Legal briefing | |

Brexit and immigration – what's the deal?


With Brexit set to take place on 31 October 2019, the Government has announced that it plans to end free movement immediately if the UK leaves without a deal. Just a third of the three million EU nationals in the UK have secured their UK residence status under the EU Settlement Scheme, with significant numbers still yet to apply. So, what does the announcement mean for employers and their EU employees?

Existing employees

The recent announcement does not change the position for existing EU employees. All EU nationals in the UK as at the date of Brexit will need to apply for the right to remain under the EU Settlement Scheme, as has been the case for some time. The Government has confirmed that, even if free movement ends on 31 December 2019 with no deal, EU nationals would still have until 31 December 2020 to apply under the EU Settlement Scheme. Nevertheless, many employers are encouraging staff to apply sooner rather than later, before 31 October 2019 if possible, to avoid any issues in future.

Recruitment post-Brexit

The Government's announcement on free movement will primarily impact recruitment post-Brexit. Theresa May's Government had said that, in a no-deal scenario, there would be a transition period until 31 December 2020 during which EU nationals would be able to come to the UK without a visa for up to three months at a time. They would then be able to apply to stay longer than three months under a temporary visa. However, Prime Minister Boris Johnson has said his Government is now reviewing those arrangements and will announce a new approach at a "later stage". The announcement creates considerable uncertainty for employers recruiting EU nationals to start on or after 1 November 2019. Employers in this position should consider bringing forward start dates to before 31 October 2019 where this is possible or ensure that any offer is conditional on appropriate immigration clearance.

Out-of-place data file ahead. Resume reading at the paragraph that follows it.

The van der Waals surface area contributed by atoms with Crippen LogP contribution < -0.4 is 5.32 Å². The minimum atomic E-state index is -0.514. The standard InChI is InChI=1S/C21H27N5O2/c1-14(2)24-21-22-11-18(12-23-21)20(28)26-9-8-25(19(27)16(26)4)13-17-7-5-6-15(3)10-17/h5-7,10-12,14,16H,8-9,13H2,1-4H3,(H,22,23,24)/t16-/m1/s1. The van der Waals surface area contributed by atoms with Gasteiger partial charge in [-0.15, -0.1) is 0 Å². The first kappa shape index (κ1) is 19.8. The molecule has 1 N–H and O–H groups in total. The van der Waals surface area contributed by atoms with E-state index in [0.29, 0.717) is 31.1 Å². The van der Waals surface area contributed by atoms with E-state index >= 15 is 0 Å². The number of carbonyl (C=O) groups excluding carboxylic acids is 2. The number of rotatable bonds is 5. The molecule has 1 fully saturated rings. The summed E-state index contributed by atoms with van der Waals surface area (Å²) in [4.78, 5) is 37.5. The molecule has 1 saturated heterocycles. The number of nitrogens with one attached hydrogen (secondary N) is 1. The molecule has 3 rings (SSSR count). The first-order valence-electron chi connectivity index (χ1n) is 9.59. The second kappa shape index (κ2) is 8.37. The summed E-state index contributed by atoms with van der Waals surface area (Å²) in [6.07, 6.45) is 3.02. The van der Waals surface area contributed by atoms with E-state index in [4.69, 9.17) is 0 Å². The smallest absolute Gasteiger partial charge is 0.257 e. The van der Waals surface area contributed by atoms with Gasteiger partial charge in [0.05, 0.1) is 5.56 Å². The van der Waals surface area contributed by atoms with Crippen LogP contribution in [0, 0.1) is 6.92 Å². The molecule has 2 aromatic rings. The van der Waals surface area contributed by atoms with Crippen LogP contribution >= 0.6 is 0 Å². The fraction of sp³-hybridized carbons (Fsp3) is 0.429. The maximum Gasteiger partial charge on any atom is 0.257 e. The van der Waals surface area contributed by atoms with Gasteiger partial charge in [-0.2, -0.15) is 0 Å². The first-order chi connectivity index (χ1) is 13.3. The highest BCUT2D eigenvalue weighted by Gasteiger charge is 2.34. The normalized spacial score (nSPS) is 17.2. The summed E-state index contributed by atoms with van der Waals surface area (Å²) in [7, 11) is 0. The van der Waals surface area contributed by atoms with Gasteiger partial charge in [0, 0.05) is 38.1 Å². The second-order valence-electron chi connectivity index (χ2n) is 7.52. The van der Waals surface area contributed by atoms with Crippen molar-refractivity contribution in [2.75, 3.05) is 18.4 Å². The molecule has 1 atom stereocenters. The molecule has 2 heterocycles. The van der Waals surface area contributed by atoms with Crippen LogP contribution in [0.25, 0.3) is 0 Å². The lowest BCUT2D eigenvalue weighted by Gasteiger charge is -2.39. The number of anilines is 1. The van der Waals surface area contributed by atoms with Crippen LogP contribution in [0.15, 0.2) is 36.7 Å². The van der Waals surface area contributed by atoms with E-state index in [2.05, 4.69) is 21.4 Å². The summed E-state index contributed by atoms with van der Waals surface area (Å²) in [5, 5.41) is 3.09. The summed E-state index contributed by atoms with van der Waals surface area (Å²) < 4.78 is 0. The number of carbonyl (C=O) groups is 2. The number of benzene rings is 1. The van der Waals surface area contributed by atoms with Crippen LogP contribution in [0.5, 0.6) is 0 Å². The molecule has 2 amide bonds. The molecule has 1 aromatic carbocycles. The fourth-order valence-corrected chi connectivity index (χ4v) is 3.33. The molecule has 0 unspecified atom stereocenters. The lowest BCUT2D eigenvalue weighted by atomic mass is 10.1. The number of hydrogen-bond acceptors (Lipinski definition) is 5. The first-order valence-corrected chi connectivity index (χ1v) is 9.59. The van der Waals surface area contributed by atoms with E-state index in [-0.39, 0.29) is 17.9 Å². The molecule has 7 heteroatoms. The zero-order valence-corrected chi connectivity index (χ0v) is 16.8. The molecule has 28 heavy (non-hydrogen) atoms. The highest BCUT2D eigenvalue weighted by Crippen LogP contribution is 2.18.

It is possible that the Government may simply tweak the post-Brexit arrangements previously announced but employers should keep a close eye on further developments in this area.

Business travel to the EU post-Brexit

UK nationals travelling to the EU on business following a no-deal Brexit will be treated as third country nationals (i.e. as non-EU nationals) and will generally be subject to the same entry requirements applicable to other non-EU nationals. However, it will still be possible for UK nationals to travel to EU countries without a visa for short business trips to attend meetings and to negotiate and sign deals. Any work beyond this would generally require a visa under the laws of the individual member state being visited. As a practical point, UK nationals travelling to the EU for short business trips post-Brexit without a visa would need to have at least six months left on their passports. They will also need to track their trips as they will not be permitted to spend more than 90 days in each rolling 180-day period in the EU.

We have been assisting clients in a number of ways with Brexit contingency planning. We have also produced a more detailed briefing note on Brexit and immigration. If you would like a copy of the note, or if you would like to discuss the impact of Brexit on your business, please speak to your usual Employment Department contact or get in touch with any of the contacts below.

For further information, please contact

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